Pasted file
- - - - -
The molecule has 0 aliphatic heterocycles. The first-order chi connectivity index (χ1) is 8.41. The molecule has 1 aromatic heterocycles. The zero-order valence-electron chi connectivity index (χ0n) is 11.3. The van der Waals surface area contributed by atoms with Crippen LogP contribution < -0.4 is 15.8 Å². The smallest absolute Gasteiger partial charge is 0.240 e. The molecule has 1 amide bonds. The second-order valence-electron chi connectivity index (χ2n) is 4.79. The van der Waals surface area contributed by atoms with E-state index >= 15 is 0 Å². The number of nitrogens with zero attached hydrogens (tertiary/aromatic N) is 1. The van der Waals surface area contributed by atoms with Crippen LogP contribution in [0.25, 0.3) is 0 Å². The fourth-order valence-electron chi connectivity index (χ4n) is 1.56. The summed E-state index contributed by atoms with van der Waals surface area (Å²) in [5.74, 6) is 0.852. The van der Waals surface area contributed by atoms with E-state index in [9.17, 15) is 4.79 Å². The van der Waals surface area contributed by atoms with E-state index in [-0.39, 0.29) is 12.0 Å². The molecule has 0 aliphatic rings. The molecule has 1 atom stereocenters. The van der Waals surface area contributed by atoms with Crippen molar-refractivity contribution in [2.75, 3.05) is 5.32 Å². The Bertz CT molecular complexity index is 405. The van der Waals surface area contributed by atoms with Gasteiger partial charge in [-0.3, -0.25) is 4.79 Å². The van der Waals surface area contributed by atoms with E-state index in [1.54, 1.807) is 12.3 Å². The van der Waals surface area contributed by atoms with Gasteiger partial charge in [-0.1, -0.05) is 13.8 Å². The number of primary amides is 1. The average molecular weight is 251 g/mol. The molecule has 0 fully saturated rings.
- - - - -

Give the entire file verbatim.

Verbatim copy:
The molecule has 0 aliphatic heterocycles. The first-order chi connectivity index (χ1) is 8.41. The molecule has 1 aromatic heterocycles. The zero-order valence-electron chi connectivity index (χ0n) is 11.3. The van der Waals surface area contributed by atoms with Crippen LogP contribution < -0.4 is 15.8 Å². The smallest absolute Gasteiger partial charge is 0.240 e. The molecule has 1 amide bonds. The second-order valence-electron chi connectivity index (χ2n) is 4.79. The van der Waals surface area contributed by atoms with E-state index >= 15 is 0 Å². The number of nitrogens with zero attached hydrogens (tertiary/aromatic N) is 1. The van der Waals surface area contributed by atoms with Crippen LogP contribution in [0.25, 0.3) is 0 Å². The fourth-order valence-electron chi connectivity index (χ4n) is 1.56. The summed E-state index contributed by atoms with van der Waals surface area (Å²) in [5.74, 6) is 0.852. The van der Waals surface area contributed by atoms with E-state index in [9.17, 15) is 4.79 Å². The van der Waals surface area contributed by atoms with E-state index in [-0.39, 0.29) is 12.0 Å². The molecule has 0 aliphatic rings. The molecule has 1 atom stereocenters. The van der Waals surface area contributed by atoms with Crippen molar-refractivity contribution in [2.75, 3.05) is 5.32 Å². The Bertz CT molecular complexity index is 405. The van der Waals surface area contributed by atoms with Gasteiger partial charge in [-0.3, -0.25) is 4.79 Å². The van der Waals surface area contributed by atoms with E-state index in [1.54, 1.807) is 12.3 Å². The van der Waals surface area contributed by atoms with Gasteiger partial charge in [-0.1, -0.05) is 13.8 Å². The number of primary amides is 1. The average molecular weight is 251 g/mol. The molecule has 0 fully saturated rings.